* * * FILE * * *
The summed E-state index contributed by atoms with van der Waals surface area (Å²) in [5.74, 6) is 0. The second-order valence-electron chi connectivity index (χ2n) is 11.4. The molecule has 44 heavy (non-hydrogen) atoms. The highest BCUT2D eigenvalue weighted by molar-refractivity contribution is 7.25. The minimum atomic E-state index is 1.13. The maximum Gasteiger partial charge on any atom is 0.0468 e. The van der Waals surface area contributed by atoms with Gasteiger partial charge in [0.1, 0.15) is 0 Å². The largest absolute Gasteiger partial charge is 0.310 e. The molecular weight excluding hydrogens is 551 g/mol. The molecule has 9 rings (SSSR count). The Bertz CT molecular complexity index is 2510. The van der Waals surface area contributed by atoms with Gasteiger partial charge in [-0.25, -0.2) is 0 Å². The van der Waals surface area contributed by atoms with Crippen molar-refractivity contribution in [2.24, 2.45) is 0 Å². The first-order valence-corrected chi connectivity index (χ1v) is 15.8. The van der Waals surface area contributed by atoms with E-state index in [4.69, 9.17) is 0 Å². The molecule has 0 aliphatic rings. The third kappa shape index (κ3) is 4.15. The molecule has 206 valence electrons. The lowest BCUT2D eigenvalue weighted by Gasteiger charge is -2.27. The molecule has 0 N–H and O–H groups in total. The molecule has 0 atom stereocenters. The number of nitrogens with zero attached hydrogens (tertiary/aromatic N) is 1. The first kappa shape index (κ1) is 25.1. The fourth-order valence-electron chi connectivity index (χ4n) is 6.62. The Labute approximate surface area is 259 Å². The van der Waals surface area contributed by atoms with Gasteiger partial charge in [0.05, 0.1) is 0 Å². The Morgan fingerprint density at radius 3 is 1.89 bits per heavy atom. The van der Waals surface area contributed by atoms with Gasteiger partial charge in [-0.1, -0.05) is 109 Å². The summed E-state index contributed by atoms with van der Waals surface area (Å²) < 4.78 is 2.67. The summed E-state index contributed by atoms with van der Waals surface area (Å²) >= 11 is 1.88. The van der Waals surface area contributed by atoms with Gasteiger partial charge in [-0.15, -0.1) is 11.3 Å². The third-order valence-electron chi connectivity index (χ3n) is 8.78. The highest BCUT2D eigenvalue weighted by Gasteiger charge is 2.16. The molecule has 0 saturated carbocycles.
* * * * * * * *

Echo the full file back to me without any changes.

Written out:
The summed E-state index contributed by atoms with van der Waals surface area (Å²) in [5.74, 6) is 0. The second-order valence-electron chi connectivity index (χ2n) is 11.4. The molecule has 44 heavy (non-hydrogen) atoms. The highest BCUT2D eigenvalue weighted by molar-refractivity contribution is 7.25. The minimum atomic E-state index is 1.13. The maximum Gasteiger partial charge on any atom is 0.0468 e. The van der Waals surface area contributed by atoms with Gasteiger partial charge in [0.1, 0.15) is 0 Å². The largest absolute Gasteiger partial charge is 0.310 e. The molecular weight excluding hydrogens is 551 g/mol. The molecule has 9 rings (SSSR count). The Bertz CT molecular complexity index is 2510. The van der Waals surface area contributed by atoms with Gasteiger partial charge in [-0.25, -0.2) is 0 Å². The van der Waals surface area contributed by atoms with Crippen molar-refractivity contribution in [2.24, 2.45) is 0 Å². The first-order valence-corrected chi connectivity index (χ1v) is 15.8. The van der Waals surface area contributed by atoms with E-state index in [4.69, 9.17) is 0 Å². The molecule has 0 aliphatic rings. The third kappa shape index (κ3) is 4.15. The molecule has 206 valence electrons. The lowest BCUT2D eigenvalue weighted by Gasteiger charge is -2.27. The molecule has 0 N–H and O–H groups in total. The molecule has 0 atom stereocenters. The number of nitrogens with zero attached hydrogens (tertiary/aromatic N) is 1. The first kappa shape index (κ1) is 25.1. The fourth-order valence-electron chi connectivity index (χ4n) is 6.62. The Labute approximate surface area is 259 Å². The van der Waals surface area contributed by atoms with Gasteiger partial charge in [0.05, 0.1) is 0 Å². The Morgan fingerprint density at radius 3 is 1.89 bits per heavy atom. The van der Waals surface area contributed by atoms with Gasteiger partial charge in [-0.1, -0.05) is 109 Å². The summed E-state index contributed by atoms with van der Waals surface area (Å²) < 4.78 is 2.67. The summed E-state index contributed by atoms with van der Waals surface area (Å²) >= 11 is 1.88. The van der Waals surface area contributed by atoms with Gasteiger partial charge in [-0.15, -0.1) is 11.3 Å². The third-order valence-electron chi connectivity index (χ3n) is 8.78. The highest BCUT2D eigenvalue weighted by Gasteiger charge is 2.16. The molecule has 0 saturated carbocycles.